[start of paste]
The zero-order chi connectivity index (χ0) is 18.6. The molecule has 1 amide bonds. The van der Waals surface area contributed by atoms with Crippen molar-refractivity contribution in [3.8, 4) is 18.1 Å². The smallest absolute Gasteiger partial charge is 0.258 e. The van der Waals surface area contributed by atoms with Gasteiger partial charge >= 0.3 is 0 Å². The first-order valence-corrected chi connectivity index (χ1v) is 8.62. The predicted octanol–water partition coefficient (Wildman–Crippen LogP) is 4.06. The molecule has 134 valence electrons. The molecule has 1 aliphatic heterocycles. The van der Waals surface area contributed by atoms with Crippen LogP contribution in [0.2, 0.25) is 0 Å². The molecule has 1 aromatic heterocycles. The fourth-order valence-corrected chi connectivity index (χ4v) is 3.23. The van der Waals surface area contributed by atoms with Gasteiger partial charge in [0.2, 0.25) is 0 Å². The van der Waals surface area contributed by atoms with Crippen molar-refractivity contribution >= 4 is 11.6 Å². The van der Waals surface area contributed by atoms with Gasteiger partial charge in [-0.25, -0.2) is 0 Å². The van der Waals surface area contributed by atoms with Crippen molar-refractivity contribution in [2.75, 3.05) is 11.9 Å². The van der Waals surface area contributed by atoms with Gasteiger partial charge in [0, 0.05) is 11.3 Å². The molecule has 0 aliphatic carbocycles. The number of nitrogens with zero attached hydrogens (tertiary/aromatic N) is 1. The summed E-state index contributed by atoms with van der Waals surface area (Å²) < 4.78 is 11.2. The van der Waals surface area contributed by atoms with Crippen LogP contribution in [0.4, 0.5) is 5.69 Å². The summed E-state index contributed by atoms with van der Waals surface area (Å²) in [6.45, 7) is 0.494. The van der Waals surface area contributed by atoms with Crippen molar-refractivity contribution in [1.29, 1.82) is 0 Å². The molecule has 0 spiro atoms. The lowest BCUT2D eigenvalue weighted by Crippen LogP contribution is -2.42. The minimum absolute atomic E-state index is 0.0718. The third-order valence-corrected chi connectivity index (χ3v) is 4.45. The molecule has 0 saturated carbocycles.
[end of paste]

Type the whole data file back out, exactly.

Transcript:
The zero-order chi connectivity index (χ0) is 18.6. The molecule has 1 amide bonds. The van der Waals surface area contributed by atoms with Crippen molar-refractivity contribution in [3.8, 4) is 18.1 Å². The smallest absolute Gasteiger partial charge is 0.258 e. The van der Waals surface area contributed by atoms with Gasteiger partial charge >= 0.3 is 0 Å². The first-order valence-corrected chi connectivity index (χ1v) is 8.62. The predicted octanol–water partition coefficient (Wildman–Crippen LogP) is 4.06. The molecule has 134 valence electrons. The molecule has 1 aliphatic heterocycles. The van der Waals surface area contributed by atoms with Crippen LogP contribution in [0.2, 0.25) is 0 Å². The molecule has 1 aromatic heterocycles. The fourth-order valence-corrected chi connectivity index (χ4v) is 3.23. The van der Waals surface area contributed by atoms with Gasteiger partial charge in [0.2, 0.25) is 0 Å². The van der Waals surface area contributed by atoms with Crippen molar-refractivity contribution >= 4 is 11.6 Å². The van der Waals surface area contributed by atoms with Gasteiger partial charge in [-0.25, -0.2) is 0 Å². The van der Waals surface area contributed by atoms with Crippen molar-refractivity contribution in [2.75, 3.05) is 11.9 Å². The van der Waals surface area contributed by atoms with Gasteiger partial charge in [0, 0.05) is 11.3 Å². The molecule has 0 aliphatic carbocycles. The number of nitrogens with zero attached hydrogens (tertiary/aromatic N) is 1. The summed E-state index contributed by atoms with van der Waals surface area (Å²) < 4.78 is 11.2. The van der Waals surface area contributed by atoms with Crippen LogP contribution in [0.4, 0.5) is 5.69 Å². The summed E-state index contributed by atoms with van der Waals surface area (Å²) in [6.45, 7) is 0.494. The van der Waals surface area contributed by atoms with Crippen molar-refractivity contribution in [1.29, 1.82) is 0 Å². The molecule has 0 spiro atoms. The lowest BCUT2D eigenvalue weighted by Crippen LogP contribution is -2.42. The minimum absolute atomic E-state index is 0.0718. The third-order valence-corrected chi connectivity index (χ3v) is 4.45. The molecule has 0 saturated carbocycles.